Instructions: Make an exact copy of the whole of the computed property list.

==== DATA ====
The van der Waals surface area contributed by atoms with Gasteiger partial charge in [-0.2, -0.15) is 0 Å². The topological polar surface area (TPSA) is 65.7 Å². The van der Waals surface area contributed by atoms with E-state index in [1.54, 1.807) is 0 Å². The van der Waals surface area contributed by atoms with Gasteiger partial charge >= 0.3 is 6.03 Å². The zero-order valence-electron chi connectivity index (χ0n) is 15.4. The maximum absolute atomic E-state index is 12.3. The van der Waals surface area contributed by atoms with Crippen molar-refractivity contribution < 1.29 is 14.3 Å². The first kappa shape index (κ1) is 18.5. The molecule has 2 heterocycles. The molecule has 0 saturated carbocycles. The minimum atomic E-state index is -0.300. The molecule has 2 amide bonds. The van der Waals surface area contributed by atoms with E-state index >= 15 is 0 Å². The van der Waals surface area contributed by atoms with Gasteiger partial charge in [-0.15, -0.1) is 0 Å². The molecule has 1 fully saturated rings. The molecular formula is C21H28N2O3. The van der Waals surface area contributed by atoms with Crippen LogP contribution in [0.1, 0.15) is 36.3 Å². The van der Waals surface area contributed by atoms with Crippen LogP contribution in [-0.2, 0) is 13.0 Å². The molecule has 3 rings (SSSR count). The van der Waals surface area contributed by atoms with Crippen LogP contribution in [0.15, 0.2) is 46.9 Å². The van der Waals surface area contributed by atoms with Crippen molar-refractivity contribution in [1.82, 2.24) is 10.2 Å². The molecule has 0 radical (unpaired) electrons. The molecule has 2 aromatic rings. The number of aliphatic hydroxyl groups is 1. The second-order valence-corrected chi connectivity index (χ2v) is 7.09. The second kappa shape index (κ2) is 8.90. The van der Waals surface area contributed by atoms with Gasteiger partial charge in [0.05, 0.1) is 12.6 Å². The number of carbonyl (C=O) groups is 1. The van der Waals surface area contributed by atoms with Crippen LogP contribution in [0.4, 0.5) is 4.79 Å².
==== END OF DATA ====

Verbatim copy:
The van der Waals surface area contributed by atoms with Gasteiger partial charge in [-0.2, -0.15) is 0 Å². The topological polar surface area (TPSA) is 65.7 Å². The van der Waals surface area contributed by atoms with E-state index in [1.54, 1.807) is 0 Å². The van der Waals surface area contributed by atoms with Gasteiger partial charge >= 0.3 is 6.03 Å². The zero-order valence-electron chi connectivity index (χ0n) is 15.4. The maximum absolute atomic E-state index is 12.3. The van der Waals surface area contributed by atoms with Crippen molar-refractivity contribution < 1.29 is 14.3 Å². The first kappa shape index (κ1) is 18.5. The molecule has 2 heterocycles. The molecule has 0 saturated carbocycles. The minimum atomic E-state index is -0.300. The molecule has 2 amide bonds. The van der Waals surface area contributed by atoms with E-state index >= 15 is 0 Å². The van der Waals surface area contributed by atoms with Gasteiger partial charge in [-0.15, -0.1) is 0 Å². The molecule has 1 fully saturated rings. The molecular formula is C21H28N2O3. The van der Waals surface area contributed by atoms with Crippen LogP contribution in [0.1, 0.15) is 36.3 Å². The van der Waals surface area contributed by atoms with Crippen LogP contribution in [-0.2, 0) is 13.0 Å². The molecule has 3 rings (SSSR count). The van der Waals surface area contributed by atoms with Crippen LogP contribution in [0.15, 0.2) is 46.9 Å². The van der Waals surface area contributed by atoms with Crippen molar-refractivity contribution in [1.82, 2.24) is 10.2 Å². The molecule has 0 radical (unpaired) electrons. The molecule has 2 aromatic rings. The number of aliphatic hydroxyl groups is 1. The second-order valence-corrected chi connectivity index (χ2v) is 7.09. The second kappa shape index (κ2) is 8.90. The van der Waals surface area contributed by atoms with Gasteiger partial charge in [0.05, 0.1) is 12.6 Å². The number of carbonyl (C=O) groups is 1. The van der Waals surface area contributed by atoms with Crippen LogP contribution in [0.4, 0.5) is 4.79 Å².